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February 2006 Blog Archive

My archived blog articles for February 2006 are below. You can also click the respective links for my current blog articles, my featured blog articles, and my complete blog archives.

Cut Until Baroque
15 February 2006, 16h33

One does not frequently come across a man whose proudest boast is that he "is probably the closest thing on earth to… the castrati of long ago." It was worth taking in Michael Maniaci's performance at Toronto's Tafelmusik for this reason alone.

Amidst the glut of performances inspired by the 250th anniversary of Mozart's birth, Tafelmusik's "Amadeo: Mozart in Italy" stood out on a variety of grounds. The orchestra's signature is its use of three hundred year-old period instruments, to produce a sound true to that heard by Baroque audiences (assuming that the march time has not had a greater impact on individual antique instruments than the progress of technology has had on classes of instruments). A pair of actors made uneven attempts at humorous interludes, reading edited versions of letters home from the teenaged Wolfgang and his father Leopold during their tour of Italy. However, the most dramatic element was the use of Maniaci's male soprano voice.

My friends and I began the concert with the perhaps inevitable sophomoric tittering over Maniaci's analysis of his anatomy ("My vocal cords did not lengthen or thicken as much as other males' can, but the muscles around my cords, as well as the cords themselves, fully function") and his deflection of questions about how an adult man retains a soprano voice ("the only thing I… have in common with a castrato is the sharing of repertoire. There were no farming or cooking accidents in my youth,"). His actual performance was extraordinary.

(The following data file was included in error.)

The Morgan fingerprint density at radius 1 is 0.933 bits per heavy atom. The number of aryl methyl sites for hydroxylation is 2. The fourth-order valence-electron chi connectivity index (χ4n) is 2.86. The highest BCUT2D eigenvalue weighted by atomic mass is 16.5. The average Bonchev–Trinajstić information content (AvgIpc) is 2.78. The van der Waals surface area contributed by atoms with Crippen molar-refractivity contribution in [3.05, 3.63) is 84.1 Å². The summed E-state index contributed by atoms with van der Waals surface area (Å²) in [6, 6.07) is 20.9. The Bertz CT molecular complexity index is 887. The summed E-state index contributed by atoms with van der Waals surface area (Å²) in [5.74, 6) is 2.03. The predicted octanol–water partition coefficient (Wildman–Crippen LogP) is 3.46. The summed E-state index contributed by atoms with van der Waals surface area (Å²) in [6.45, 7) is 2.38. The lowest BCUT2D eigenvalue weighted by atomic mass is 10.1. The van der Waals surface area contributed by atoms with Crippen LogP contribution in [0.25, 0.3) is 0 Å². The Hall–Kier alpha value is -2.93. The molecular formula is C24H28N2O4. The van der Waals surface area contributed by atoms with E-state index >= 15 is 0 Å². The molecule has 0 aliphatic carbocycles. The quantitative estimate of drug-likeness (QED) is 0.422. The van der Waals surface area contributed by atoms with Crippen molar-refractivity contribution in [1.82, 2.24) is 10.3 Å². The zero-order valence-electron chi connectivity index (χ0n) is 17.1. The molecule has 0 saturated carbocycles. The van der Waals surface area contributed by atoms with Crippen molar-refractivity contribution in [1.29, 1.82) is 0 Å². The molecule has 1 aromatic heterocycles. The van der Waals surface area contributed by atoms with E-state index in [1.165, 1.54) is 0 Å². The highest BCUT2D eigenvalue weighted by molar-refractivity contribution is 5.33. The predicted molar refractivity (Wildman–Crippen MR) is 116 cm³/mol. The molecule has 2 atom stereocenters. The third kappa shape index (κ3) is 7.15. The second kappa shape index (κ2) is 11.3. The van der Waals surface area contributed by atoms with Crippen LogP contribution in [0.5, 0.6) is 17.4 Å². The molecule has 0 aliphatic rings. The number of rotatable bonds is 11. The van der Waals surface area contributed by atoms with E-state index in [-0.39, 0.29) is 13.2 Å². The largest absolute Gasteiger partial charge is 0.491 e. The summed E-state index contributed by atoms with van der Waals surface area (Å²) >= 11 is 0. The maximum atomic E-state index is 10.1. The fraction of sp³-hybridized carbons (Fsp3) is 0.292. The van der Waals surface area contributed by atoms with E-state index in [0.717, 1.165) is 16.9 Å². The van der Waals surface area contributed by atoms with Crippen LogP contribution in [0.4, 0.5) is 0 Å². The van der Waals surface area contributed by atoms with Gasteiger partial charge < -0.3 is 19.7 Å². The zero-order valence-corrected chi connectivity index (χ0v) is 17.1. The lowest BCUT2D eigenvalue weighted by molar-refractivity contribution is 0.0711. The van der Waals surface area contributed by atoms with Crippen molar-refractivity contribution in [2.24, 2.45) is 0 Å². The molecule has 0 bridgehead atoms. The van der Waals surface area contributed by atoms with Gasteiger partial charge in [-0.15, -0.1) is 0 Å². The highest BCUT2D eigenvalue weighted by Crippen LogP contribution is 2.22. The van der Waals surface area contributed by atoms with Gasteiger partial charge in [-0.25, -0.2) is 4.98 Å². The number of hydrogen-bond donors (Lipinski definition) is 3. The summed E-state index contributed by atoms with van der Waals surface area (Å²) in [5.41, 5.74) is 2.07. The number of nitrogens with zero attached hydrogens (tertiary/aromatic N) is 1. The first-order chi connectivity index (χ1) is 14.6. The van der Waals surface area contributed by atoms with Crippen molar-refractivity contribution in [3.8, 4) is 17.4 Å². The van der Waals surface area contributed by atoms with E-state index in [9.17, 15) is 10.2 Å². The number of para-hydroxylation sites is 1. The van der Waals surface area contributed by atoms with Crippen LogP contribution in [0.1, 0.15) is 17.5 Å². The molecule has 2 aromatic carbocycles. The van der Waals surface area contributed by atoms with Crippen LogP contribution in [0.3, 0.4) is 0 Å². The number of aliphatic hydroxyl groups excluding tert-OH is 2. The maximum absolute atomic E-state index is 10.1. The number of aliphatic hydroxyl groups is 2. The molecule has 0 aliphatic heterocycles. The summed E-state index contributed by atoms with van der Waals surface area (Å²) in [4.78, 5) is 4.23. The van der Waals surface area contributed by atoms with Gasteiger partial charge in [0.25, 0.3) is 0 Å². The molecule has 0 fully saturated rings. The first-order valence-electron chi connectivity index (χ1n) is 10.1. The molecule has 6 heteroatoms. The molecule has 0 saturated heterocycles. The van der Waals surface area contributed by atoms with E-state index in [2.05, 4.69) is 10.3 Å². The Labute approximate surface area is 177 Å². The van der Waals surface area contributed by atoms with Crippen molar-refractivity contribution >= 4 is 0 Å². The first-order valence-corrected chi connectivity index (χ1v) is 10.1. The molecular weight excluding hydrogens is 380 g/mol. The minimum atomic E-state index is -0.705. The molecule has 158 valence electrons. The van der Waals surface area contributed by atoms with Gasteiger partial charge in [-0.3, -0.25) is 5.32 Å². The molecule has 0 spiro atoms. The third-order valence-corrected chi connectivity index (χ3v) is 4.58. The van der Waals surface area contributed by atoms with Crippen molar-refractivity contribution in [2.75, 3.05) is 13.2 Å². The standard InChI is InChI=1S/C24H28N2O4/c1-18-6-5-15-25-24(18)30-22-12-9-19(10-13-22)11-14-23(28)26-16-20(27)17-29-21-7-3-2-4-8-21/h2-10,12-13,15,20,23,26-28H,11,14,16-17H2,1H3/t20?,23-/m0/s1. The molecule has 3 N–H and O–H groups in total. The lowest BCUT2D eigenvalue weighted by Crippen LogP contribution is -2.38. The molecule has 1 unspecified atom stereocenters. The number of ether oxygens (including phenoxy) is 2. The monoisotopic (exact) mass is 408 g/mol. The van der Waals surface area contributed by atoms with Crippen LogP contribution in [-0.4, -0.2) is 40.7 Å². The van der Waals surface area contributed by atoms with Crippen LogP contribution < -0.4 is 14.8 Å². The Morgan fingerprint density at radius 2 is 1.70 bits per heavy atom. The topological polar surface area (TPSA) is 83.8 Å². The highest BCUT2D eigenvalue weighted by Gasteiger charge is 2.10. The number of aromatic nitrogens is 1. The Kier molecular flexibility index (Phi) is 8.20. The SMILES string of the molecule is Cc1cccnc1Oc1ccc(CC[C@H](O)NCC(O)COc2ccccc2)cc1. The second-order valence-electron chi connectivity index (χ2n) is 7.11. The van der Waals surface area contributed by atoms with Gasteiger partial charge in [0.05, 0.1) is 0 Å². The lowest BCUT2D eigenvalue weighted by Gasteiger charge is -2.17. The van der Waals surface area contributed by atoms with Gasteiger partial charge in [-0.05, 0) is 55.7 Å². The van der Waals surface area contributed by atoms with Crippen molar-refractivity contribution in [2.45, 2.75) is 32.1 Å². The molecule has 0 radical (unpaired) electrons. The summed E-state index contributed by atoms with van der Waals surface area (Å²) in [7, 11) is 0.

There was an undoubted novelty in hearing the castrati passages performed by a man singing soprano, rather than by a male countertenor performing in falsetto or by a woman singing soprano. However, the most striking part of his performance was that his voice became purer and more powerful the higher he rose in the register. His voice easily filled the entire recital hall, and was awe-inspiring in its force.

For the 22-26 February Mozart performances, pianist Robert Levin will take Maniaci's place as Tafelmusik's soloist, and between 23-26 March, Bruno Weil will assume the usually empty conductor's platform. Despite their reknown, they have a difficult act to follow.

Democracy and Diplomacy, Fire and the Sword
09 February 2006, 06h41

The proof of our democratic credentials is our readiness to accept the will of the people, even when they make choices that tempt us to fear that a majority means nothing more than that all the dupes were on the same side. From this vantage, the election of Hamas to outright control of the Palestinian Authority's Legislative Council is as much a test for the West as it is for the Middle East.

Palestinian elections employ a system of multi-member constituencies, filled by modified proportional representation, with mandatory gender provisions on party lists, and reserved representation for the Christian minority. It is fiendishly complex, and Hamas' ability to win 74 of the 132 legislative seats speaks to an astonishing, and entirely unexpected, breadth of support amongst ordinary Palestinians.

Given Hamas' pursuit of theocracy, its deployment of suicide bombers against civilians, and its rejection of peaceful co-existence with Israel, it is easy to conclude that Palestinian electors have opted for fundamentalist confrontation. My sense, however, is that neither religion nor violence were major considerations for Palestinians as they marked their ballots.

Until the recent elections, the Palestinian Authority was dominated by Fatah, the party of late president Yasser Arafat and current president Mahmoud Abbas. Fatah's long grip on power over embryonic Palestinian institutions led to predictable results: corruption on an epic scale, even as ordinary Palestinians subsist in grinding poverty. On 05 February, for example, Palestinian Attorney General Ahmed Al-Meghani filed charges and warrants against 35 individuals associated with the government for stealing literally billions of euros from public coffers.